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This song is about a soldier fighting in a war and a mortar blows off in his face. He can't hear, see, smell, taste and he doesn't have arms or legs. He comes out of a coma in a hospital. During the time he is in the hospital he reflects on his life and things his father told him. Eventually the doctors get worried because he's having spasms all the time, but he doesn't seem to be dying. They call in the general and he can't figure it out either but the soldier with the general recognizes it. "Its Morse code," he says. The general asks what he is saying and the soldier looks for a minute and then says, "He is saying K-I-L-L- M-E over and over again. (thanks, Paul - Anacortes, WA)
The lyrics are based on the novel Johnny Got His Gun by Dalton Trumbo, which is about World War I. A specific passage that inspired the song is: "How could a man lose as much of himself as I have and still live? When a man buys a lottery ticket you never expect him to win because it's a million to one shot. But if he does win, you'll believe it because one in a million still leaves one. If I'd read about a guy like me in the paper I wouldn't believe it, cos it's a million to one. But a million to ONE always leaves one. I'd never expect it to happen to me because the odds of it happening are a million to one. But a million to one always leaves one. One."
James Hetfield was introduced to the book by his older half brother, David Hale, who was also in a band. (thanks Vesa - Tampere, Finland and Bertrand - Paris, France)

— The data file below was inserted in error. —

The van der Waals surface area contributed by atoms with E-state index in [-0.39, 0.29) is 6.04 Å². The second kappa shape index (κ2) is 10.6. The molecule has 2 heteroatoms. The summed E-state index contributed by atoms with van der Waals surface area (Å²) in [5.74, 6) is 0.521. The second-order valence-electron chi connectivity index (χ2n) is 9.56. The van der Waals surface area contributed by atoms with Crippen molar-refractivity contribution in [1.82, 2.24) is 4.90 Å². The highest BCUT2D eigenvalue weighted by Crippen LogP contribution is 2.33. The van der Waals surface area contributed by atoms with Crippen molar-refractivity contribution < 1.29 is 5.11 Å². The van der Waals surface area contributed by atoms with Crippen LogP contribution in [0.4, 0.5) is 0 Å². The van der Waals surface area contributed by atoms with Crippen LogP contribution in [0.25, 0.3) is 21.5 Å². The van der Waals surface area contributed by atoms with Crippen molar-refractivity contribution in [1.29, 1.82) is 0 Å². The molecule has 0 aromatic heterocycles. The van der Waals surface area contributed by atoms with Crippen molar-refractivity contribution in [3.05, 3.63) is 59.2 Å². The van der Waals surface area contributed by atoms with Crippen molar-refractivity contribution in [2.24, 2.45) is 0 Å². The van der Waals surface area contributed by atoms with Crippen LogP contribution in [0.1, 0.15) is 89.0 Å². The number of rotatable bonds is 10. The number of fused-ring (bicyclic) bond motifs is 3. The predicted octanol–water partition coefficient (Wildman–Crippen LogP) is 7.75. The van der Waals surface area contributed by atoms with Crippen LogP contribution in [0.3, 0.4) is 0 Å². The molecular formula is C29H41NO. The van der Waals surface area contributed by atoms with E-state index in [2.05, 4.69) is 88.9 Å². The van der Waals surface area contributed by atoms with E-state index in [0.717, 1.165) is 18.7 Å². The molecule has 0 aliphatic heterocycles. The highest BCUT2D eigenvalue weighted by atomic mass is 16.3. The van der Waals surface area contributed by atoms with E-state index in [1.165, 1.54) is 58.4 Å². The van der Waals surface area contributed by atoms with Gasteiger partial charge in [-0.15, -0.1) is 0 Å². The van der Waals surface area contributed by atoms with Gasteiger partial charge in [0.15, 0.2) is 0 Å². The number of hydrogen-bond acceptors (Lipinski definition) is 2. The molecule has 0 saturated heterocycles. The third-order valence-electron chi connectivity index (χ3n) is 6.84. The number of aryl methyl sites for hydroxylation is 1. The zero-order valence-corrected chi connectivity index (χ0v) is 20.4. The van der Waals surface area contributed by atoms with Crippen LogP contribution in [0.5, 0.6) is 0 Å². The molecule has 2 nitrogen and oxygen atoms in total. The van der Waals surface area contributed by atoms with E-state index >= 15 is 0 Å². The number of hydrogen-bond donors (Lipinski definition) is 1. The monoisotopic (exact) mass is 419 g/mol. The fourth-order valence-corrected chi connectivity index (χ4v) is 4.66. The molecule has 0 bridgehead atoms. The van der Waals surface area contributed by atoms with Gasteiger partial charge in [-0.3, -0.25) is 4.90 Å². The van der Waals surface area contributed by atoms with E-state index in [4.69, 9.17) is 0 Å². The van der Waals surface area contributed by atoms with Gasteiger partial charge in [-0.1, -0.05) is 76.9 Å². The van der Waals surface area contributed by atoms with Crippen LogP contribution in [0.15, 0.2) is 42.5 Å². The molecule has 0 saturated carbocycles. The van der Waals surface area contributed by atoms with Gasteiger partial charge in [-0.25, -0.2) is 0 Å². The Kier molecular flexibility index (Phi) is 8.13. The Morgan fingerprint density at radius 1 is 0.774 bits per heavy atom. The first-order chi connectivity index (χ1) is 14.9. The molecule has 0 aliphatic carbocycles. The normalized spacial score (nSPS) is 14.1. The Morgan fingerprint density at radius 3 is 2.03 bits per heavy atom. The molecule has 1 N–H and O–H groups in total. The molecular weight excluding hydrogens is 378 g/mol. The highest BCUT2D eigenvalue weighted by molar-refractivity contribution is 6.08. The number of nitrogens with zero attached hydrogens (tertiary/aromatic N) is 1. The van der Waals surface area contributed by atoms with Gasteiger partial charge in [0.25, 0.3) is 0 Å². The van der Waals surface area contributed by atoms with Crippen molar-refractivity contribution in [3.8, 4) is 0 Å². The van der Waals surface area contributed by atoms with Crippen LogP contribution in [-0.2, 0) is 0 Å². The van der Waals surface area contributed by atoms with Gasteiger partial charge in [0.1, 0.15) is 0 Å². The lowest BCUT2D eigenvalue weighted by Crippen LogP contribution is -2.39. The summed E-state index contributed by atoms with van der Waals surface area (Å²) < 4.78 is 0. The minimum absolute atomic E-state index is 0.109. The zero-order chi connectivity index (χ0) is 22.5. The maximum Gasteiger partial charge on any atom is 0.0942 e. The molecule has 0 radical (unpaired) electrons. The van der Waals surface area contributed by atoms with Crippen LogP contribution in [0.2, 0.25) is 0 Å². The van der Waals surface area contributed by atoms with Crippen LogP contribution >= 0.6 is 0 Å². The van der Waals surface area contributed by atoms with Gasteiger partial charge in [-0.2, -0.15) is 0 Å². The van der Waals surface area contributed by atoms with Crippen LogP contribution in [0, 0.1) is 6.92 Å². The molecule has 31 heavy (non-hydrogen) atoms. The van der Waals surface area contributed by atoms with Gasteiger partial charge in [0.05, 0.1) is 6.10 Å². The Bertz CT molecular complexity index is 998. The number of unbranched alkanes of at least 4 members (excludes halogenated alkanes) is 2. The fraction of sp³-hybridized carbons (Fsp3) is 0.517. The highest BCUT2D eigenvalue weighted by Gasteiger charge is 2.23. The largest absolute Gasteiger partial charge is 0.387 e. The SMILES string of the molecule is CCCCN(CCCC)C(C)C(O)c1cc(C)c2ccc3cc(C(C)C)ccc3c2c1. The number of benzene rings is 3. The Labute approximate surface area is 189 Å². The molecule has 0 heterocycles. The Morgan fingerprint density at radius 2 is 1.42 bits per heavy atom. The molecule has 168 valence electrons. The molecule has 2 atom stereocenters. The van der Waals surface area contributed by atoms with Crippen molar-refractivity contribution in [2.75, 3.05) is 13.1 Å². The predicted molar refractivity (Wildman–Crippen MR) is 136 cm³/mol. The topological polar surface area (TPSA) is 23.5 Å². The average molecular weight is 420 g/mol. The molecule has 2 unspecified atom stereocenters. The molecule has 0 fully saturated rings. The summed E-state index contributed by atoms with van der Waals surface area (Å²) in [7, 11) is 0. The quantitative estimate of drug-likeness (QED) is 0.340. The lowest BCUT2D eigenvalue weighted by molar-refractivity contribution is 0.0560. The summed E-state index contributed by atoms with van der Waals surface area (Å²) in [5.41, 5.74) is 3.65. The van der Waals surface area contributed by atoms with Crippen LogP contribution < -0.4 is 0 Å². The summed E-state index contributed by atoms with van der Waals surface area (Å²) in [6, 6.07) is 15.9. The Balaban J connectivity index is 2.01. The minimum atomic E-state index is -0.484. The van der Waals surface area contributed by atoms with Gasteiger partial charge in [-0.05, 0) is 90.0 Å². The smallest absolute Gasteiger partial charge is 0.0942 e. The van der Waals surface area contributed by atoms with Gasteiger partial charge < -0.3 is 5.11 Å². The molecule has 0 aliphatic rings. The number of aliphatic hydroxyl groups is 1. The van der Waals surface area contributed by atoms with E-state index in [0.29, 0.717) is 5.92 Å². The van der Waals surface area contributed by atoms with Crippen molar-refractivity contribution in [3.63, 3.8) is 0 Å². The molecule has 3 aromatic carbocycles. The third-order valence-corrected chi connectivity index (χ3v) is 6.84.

In 1971, Johnny Got His Gun was made into a movie which was directed by Trumbo. The video for the song uses images and monologues from that movie.
This was the first single released by the band to feature bassist Jason Newsted. He continued playing with Metallica until 2001.
Metallica performed this at the Grammy awards in 1989. This was the first year a Grammy was awarded for Hard Rock/Metal Performance, and it went to Jethro Tull. This was a bit of a joke, since few people consider Jethro Tull to be Hard Rock or Heavy Metal. The next year, this won the award for Best Metal Performance and the year after, Metallica won again for "Stone Cold Crazy."
Metallica guitarist James Hetfield wrote this with drummer Lars Ulrich. It is a fixture at their live shows.
This was included on the 1999 live album S&M, which they recorded with the San Francisco Symphony Orchestra.
KoRn performed this on MTV Icon in 2003. (thanks, Nick - Paramus, NJ, for above 3)
The name of the statue with the scales on the album cover is "Doris." (thanks, Ali Sadeghi - Scottsdale, AZ)
Hetfield has said he lifted the intro from Venom's "Buried Alive," a song about being trapped in a casket while being buried alive, similar to the predicament of the character in this song. (thanks, Michael - North Adams, MA)
This was the first video Metallica made, and it expanded their fan base by giving them a presence on MTV. Many fans got mad at Metallica for selling out, but the band said it felt right. (thanks, Josh - East Longmeadow, MA)
Hammett told Kerrang!
September 13, 2008 that this track has one of his favorite Metallica guitar solos. He explained: "Specifically, this is the middle solo of the song. Much like 'Enter Sandman
' it's a solo that everybody can pretty much sing along to, and it definitely gives me a really good feeling every time I play it."
This song is featured in the video game Guitar Hero III: Legends of Rock and is considered the second hardest song on the game. (thanks, matt - Langhorne, PA)
When Metallica appeared on The Howard Stern Show in September, 2013, James Hetfield explained that this was not so much an anti-war song as an observation. "War is a part of man," he explained. "We're just writing about it. It's not good or bad, it's just a thing."
Hetfield also revealed that he could relate to the character in the song because of his difficult childhood. He said that he often felt like a "prisoner in his own body," with no means to escape. His father left when he was 13, and his mother died a few years later.
Al Jourgensen of Ministry
In the name of song explanation, Al talks about scoring heroin for William Burroughs, and that's not even the most shocking story in this one.
Kerry Livgren of Kansas
In this talk from the '80s, the Kansas frontman talks turning to God and writing "Dust In The Wind."